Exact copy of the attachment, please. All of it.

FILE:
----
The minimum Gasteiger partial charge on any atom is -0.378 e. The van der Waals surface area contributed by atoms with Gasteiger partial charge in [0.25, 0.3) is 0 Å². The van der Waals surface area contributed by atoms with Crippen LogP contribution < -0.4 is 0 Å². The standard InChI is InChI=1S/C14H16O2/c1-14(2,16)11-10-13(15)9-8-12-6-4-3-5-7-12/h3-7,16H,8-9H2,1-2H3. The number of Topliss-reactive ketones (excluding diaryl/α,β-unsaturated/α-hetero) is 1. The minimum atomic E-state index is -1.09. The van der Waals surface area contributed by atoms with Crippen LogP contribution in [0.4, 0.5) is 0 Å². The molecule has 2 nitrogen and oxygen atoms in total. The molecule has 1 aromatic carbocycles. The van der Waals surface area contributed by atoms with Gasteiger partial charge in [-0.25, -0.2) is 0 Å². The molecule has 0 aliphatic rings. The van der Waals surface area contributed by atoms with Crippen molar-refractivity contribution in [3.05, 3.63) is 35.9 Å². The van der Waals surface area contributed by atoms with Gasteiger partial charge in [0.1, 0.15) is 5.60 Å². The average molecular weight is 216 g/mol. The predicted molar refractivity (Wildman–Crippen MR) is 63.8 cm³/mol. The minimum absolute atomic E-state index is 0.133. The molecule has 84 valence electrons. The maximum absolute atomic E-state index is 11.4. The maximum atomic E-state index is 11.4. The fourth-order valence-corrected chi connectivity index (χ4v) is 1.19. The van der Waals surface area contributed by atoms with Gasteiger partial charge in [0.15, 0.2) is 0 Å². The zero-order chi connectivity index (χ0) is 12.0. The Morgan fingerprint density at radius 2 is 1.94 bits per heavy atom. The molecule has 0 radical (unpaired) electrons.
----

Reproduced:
The minimum Gasteiger partial charge on any atom is -0.378 e. The van der Waals surface area contributed by atoms with Gasteiger partial charge in [0.25, 0.3) is 0 Å². The van der Waals surface area contributed by atoms with Crippen LogP contribution < -0.4 is 0 Å². The standard InChI is InChI=1S/C14H16O2/c1-14(2,16)11-10-13(15)9-8-12-6-4-3-5-7-12/h3-7,16H,8-9H2,1-2H3. The number of Topliss-reactive ketones (excluding diaryl/α,β-unsaturated/α-hetero) is 1. The minimum atomic E-state index is -1.09. The van der Waals surface area contributed by atoms with Crippen LogP contribution in [0.4, 0.5) is 0 Å². The molecule has 2 nitrogen and oxygen atoms in total. The molecule has 1 aromatic carbocycles. The van der Waals surface area contributed by atoms with Gasteiger partial charge in [-0.25, -0.2) is 0 Å². The molecule has 0 aliphatic rings. The van der Waals surface area contributed by atoms with Crippen molar-refractivity contribution in [3.05, 3.63) is 35.9 Å². The van der Waals surface area contributed by atoms with Gasteiger partial charge in [0.1, 0.15) is 5.60 Å². The average molecular weight is 216 g/mol. The predicted molar refractivity (Wildman–Crippen MR) is 63.8 cm³/mol. The minimum absolute atomic E-state index is 0.133. The molecule has 84 valence electrons. The maximum absolute atomic E-state index is 11.4. The maximum atomic E-state index is 11.4. The fourth-order valence-corrected chi connectivity index (χ4v) is 1.19. The van der Waals surface area contributed by atoms with Gasteiger partial charge in [0.15, 0.2) is 0 Å². The zero-order chi connectivity index (χ0) is 12.0. The Morgan fingerprint density at radius 2 is 1.94 bits per heavy atom. The molecule has 0 radical (unpaired) electrons.